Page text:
Carpio: Duterte-Xi fishing deal can be questioned before SC

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Metro Manila (CNN Philippines, July 25) — The constitutionality of the supposed fishing deal between President Rodrigo Duterte and Chinese President Xi Jinping can be assailed before the Supreme Court (SC), Senior Associate Justice Antonio Carpio said Thursday.

“Anyone [can file the petition] because it involves a constitutional issue,” Carpio told CNN Philippines.

He said Duterte’s speech during his fourth State of the Nation Address (SONA), where he defended the fishing deal, is enough to be a cause of action before the high court.

READ: Chinese media hails Duterte's South China Sea policy

He said this can be an alternative way to look into the deal, which Duterte said he struck with Xi to allow Chinese fishermen into Recto Bank, which is within the Philippines’ 200-nautical mile exclusive economic zone (EEZ), in exchange for Filipino fishermen getting back in Scarborough Shoal.

Carpio, along with other legal experts, said Duterte violated the Constitution in letting China benefit from the Philippines’ EEZ. Section 7 of Article 12 says, "The State shall protect the nation’s marine wealth in its archipelagic waters, territorial sea, and exclusive economic zone, and reserve its use and enjoyment exclusively to Filipino citizens."

READ: Duterte: If you try to impeach me, I will jail you

But Duterte said Monday during his SONA that he can enter into a fishing agreement with other states and that parts of the West Philippine Sea are considered traditional fishing grounds.

However, Carpio said the 2016 arbitral award from the tribunal created under the United Nations Convention on the Law of the Sea (UNCLOS) and backed by the Hague-based Permanent Court of Arbitration only upheld traditional fishing rights in the territorial sea and archipelagic waters.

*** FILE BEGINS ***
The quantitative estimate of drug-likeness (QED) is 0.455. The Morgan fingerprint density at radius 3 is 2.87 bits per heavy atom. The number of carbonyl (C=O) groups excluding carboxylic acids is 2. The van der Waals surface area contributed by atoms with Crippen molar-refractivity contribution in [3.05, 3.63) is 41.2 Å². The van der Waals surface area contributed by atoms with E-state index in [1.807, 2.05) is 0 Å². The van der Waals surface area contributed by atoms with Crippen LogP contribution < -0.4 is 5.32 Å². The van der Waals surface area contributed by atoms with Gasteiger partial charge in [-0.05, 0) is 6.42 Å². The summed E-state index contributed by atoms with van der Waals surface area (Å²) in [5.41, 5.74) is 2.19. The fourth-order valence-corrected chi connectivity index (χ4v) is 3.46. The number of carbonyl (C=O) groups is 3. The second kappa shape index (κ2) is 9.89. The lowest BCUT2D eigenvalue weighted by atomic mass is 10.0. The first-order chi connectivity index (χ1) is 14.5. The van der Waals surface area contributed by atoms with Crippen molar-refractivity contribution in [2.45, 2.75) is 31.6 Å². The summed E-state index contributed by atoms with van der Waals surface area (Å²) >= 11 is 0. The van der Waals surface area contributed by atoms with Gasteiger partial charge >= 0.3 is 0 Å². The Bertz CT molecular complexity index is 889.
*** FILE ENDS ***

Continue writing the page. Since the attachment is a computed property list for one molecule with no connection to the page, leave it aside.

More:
The ruling, he added, does not uphold traditional fishing rights within the EEZ, and actually extinguishes them.

The award states that the UNCLOS, which the Philippines and China are parties to, extinguished traditional fishing rights. However, it adds that countries can consider giving nationals of other countries who have habitually fished in their EEZ access to any surplus in the allowable catch to minimize their “economic dislocation.”

However, Carpio said this is still not applicable in the Philippines’ case as the Constitution explicitly states that the EEZ is exclusively for Filipinos.

No need for document

Carpio has also called on the Senate to act on the deal between Duterte and Xi. But Senate President Vicente “Tito” Sotto has raised doubts on this as they do not have a copy of the deal.

“How can we act on something we don't have? We do not practice motu propio ratification or repudiation on something not submitted to us,” Sotto said Wednesday in a text message.

But Carpio said the upper chamber does not need a written document for it to act on an international agreement.

“The Constitution says that no treaty or international agreement shall be valid and effective without the concurrence of two-thirds of the Senate. So it does not say, ‘No written treaty or international agreement,’ it’s ‘No treaty or international agreement,’” he told CNN Philippines’ The Source.

The 1969 Vienna Convention on the Law of Treaties excludes oral agreements from its definition of treaties, but states that these are still legally binding.

“It doesn’t mean because it is verbal, the Senate should not act on it. The Senate can always summon the [Foreign Affairs] Secretary and ask him what is this verbal agreement about. Does this violate the Constitution? Is it fair, is it lopsided against the Philippines, they can investigate that,” Carpio said.

He added that the Senate is abandoning its duty if it does not act on the supposed fishing deal.

Cabinet secretaries earlier issued conflicting statements on the enforceability of the fishing deal, with Presidential Spokesperson Salvador Panelo saying it can be enforced, only for this to be countered by Cabinet Secretary Karlo Nograles and Foreign Affairs Secretary Teodoro “Teddyboy” Locsin Jr.

Panelo then said that Nograles and Locsin were incorrect in their interpretation of the fishing deal.